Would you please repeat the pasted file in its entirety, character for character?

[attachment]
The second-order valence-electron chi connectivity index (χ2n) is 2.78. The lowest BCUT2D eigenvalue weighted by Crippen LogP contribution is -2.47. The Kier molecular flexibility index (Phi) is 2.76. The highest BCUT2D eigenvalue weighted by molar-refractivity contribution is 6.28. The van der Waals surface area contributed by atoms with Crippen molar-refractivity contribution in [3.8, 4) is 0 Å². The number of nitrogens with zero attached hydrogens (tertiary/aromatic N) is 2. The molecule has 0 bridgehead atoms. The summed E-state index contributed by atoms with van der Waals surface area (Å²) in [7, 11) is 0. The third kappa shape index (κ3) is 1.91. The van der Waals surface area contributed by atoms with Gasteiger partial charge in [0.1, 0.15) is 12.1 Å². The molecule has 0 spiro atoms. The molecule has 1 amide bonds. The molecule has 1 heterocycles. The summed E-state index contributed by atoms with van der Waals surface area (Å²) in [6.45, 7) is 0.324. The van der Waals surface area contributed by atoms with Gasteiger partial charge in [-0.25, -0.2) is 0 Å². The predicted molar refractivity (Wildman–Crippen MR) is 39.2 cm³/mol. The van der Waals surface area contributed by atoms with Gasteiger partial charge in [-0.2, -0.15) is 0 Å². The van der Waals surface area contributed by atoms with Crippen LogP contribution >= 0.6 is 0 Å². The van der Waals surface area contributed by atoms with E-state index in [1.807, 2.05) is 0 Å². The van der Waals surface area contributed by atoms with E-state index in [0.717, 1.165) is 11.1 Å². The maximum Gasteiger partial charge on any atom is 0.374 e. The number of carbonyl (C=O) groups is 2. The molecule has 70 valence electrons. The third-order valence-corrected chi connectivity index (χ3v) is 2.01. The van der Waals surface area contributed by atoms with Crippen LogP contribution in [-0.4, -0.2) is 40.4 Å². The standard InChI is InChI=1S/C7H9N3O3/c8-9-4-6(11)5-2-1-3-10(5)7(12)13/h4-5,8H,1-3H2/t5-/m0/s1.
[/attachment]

The second-order valence-electron chi connectivity index (χ2n) is 2.78. The lowest BCUT2D eigenvalue weighted by Crippen LogP contribution is -2.47. The Kier molecular flexibility index (Phi) is 2.76. The highest BCUT2D eigenvalue weighted by molar-refractivity contribution is 6.28. The van der Waals surface area contributed by atoms with Crippen molar-refractivity contribution in [3.8, 4) is 0 Å². The number of nitrogens with zero attached hydrogens (tertiary/aromatic N) is 2. The molecule has 0 bridgehead atoms. The summed E-state index contributed by atoms with van der Waals surface area (Å²) in [7, 11) is 0. The third kappa shape index (κ3) is 1.91. The van der Waals surface area contributed by atoms with Gasteiger partial charge in [0.1, 0.15) is 12.1 Å². The molecule has 0 spiro atoms. The molecule has 1 amide bonds. The molecule has 1 heterocycles. The summed E-state index contributed by atoms with van der Waals surface area (Å²) in [6.45, 7) is 0.324. The van der Waals surface area contributed by atoms with Gasteiger partial charge in [-0.25, -0.2) is 0 Å². The predicted molar refractivity (Wildman–Crippen MR) is 39.2 cm³/mol. The van der Waals surface area contributed by atoms with Gasteiger partial charge in [-0.2, -0.15) is 0 Å². The van der Waals surface area contributed by atoms with Crippen LogP contribution >= 0.6 is 0 Å². The van der Waals surface area contributed by atoms with E-state index in [1.807, 2.05) is 0 Å². The van der Waals surface area contributed by atoms with E-state index in [0.717, 1.165) is 11.1 Å². The maximum Gasteiger partial charge on any atom is 0.374 e. The number of carbonyl (C=O) groups is 2. The molecule has 70 valence electrons. The third-order valence-corrected chi connectivity index (χ3v) is 2.01. The van der Waals surface area contributed by atoms with Crippen LogP contribution in [-0.4, -0.2) is 40.4 Å². The standard InChI is InChI=1S/C7H9N3O3/c8-9-4-6(11)5-2-1-3-10(5)7(12)13/h4-5,8H,1-3H2/t5-/m0/s1.